The Most Overrated Marketing Tactic

In a survey of thousands of marketers from big and small companies across the world, HubSpot’s report, The State of Inbound, has concluded that Paid Advertising, as in commercials, billboards, magazine ads, ect, is what most marketers consider overrated. The most surprising thing about this statistic is that even the big guys that ARE paying for flashy advertisements are admitting that these tactics are overrated.

“Approximately 32% of survey respondents whose companies identify as primarily outbound organizations called paid advertising the most overrated marketing tactic — the number one answer by a wide margin,” (page 20, The State of Inbound 2015)

Why is Paid Advertising The Most Overrated Marketing Tactic?

Marketers are not seeing the ROI that inbound marketing can clearing visualize.

The main reason that paid advertising often has a bad aftertaste is that it’s ROI is almost impossible to track. We live in a time where there is data about everything. Inbound marketing techniques, (blog posts, downloadable offers, emails, social media posts) are almost always trackable. In just a few minutes you can figure out what your most popular tweets are and where all of your website hits are coming from. How can you guess if a television commercial or a billboard inspired me to buy?

Companies have been watching their customer’s online activity for years, but recently in the past few years with the rise in popularity and technology advancements of Customer Relationship Management (CRM) software, these numbers can now more often then ever be traced back to specific people. This makes success, and failure, easy to measure with each piece of inbound content.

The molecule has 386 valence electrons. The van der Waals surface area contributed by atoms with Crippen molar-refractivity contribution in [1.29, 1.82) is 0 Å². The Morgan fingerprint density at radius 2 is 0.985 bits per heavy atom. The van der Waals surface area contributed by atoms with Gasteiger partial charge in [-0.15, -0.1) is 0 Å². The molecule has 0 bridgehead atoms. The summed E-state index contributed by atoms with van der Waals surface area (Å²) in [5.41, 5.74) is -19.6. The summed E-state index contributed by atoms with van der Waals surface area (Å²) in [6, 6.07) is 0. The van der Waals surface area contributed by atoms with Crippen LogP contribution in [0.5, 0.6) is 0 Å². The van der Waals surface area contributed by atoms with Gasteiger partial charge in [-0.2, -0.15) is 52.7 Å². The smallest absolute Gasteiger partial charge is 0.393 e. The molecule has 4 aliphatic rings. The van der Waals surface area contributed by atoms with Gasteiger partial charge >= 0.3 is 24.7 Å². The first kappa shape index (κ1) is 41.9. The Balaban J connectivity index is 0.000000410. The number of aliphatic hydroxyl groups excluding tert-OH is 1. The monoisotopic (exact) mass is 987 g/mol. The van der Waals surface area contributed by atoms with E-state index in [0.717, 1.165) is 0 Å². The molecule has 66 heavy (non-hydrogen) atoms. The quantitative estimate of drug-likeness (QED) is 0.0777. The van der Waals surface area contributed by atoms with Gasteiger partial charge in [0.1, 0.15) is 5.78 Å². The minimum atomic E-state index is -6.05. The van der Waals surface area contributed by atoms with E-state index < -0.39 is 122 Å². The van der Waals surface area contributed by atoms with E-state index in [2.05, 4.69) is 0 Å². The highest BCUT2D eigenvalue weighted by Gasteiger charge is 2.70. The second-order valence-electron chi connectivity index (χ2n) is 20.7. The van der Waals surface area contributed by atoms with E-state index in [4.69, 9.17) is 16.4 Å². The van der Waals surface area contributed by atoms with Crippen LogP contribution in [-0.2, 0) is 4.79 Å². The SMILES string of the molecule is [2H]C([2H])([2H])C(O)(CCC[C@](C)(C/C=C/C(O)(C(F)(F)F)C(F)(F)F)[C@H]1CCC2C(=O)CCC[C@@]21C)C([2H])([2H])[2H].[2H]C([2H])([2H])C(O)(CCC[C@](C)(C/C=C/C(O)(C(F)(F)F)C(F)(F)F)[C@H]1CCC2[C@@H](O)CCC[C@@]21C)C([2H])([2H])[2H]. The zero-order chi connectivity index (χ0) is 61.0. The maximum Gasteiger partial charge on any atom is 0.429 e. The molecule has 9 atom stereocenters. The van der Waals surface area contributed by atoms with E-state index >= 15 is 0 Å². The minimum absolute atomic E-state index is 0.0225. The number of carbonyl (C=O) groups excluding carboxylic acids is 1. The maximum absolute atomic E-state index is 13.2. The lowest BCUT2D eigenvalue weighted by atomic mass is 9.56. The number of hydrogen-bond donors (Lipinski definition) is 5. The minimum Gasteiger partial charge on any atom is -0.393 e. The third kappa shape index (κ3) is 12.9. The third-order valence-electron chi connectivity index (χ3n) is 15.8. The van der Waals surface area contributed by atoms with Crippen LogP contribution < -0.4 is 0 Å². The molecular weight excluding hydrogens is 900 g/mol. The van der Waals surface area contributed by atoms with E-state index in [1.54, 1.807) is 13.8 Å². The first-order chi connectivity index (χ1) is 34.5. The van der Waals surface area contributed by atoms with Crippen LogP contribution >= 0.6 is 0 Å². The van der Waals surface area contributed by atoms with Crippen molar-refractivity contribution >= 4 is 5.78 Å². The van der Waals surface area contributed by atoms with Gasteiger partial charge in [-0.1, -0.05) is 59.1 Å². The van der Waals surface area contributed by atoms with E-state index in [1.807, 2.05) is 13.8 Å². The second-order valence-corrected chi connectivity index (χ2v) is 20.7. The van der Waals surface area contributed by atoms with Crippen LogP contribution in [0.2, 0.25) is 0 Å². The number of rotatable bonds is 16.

Deep pockets are no longer needed to get the word out.

The most successful brands are prioritizing interesting and helpful content to attract customers to them rather than shoving their messages onto other people. Social media platforms have created spaces for brands to not only get their name in front of people, but to interact with them, facilitate a conversation, answer questions, and address concerns, and it’s completely free.

But Inbound Marketing isn’t flawless either

While Super bowl ads and Billboard aren’t going out of style any time soon, Inbound Marketing is clearly becoming more popular. Here are a couple of findings from The State of Inbound that address some of the drawbacks to Inbound marketing.

Failure = An Increase in Budget?

Inbound marketing techniques, (blog posts, downloadable offers, emails, social media posts) are almost always trackable. Thanks to all this data we’re collecting, the successes and failures of every inbound campaign are more present. According to The State of Inbound 2015, that hasn’t stopped companies from investing in inbound marketing. “Of those who failed with inbound last year, 81% increased budget as a result,” (page 28, The State of Inbound 2015).

It’s frustrating, but anyone that has launched several inbound campaigns knows that starting off is a slow process. If your results aren’t in your favor, it doesn’t mean you should give up. It means you need to step on the gas.

Whose job should it be to create content? Content that is actually compelling, dynamic and drives results.

It’s a lot easier said than done, especially consistently, but content creation is the name of the game when it comes to successful online marketing. According to The State of Inbound 2015, many businesses are taking this pressure off of their employees. No longer do the people in house have to be the only experts on your business. More and more companies are hiring freelancers or agencies to produce and curate their content. The amount of staff writers has fallen about 5%, and the use of freelance and agency talent has gained close to 5%, (see chart on page 22, The State of Inbound 2015). A slight shift, but we predict this shift will continue to happen throughout 2016.

Inbound marketing can be great because most of the tools are free and unlimited. Results can be tracked and analyzed in real time, leaving both successes and failures with no place to hide. Even though it’s frustrating and disheartening to watch campaigns fail to bring in leads or close sales, most marketers are responding to failure by increasing their Inbound budgets. They’re also more willing to pass the torch or content creation onto outside sources to ensure that it gets done, and done right. It must be worth the investment of time and money if big companies that normally buy super bowl ads are suddenly admitting their low expectations in paid advertising as whole.

For more information and the most up-to-date facts and trends on Inbound Marketing, check out The State of Inbound 2015, which was released this week (Tuesday, October 13th).

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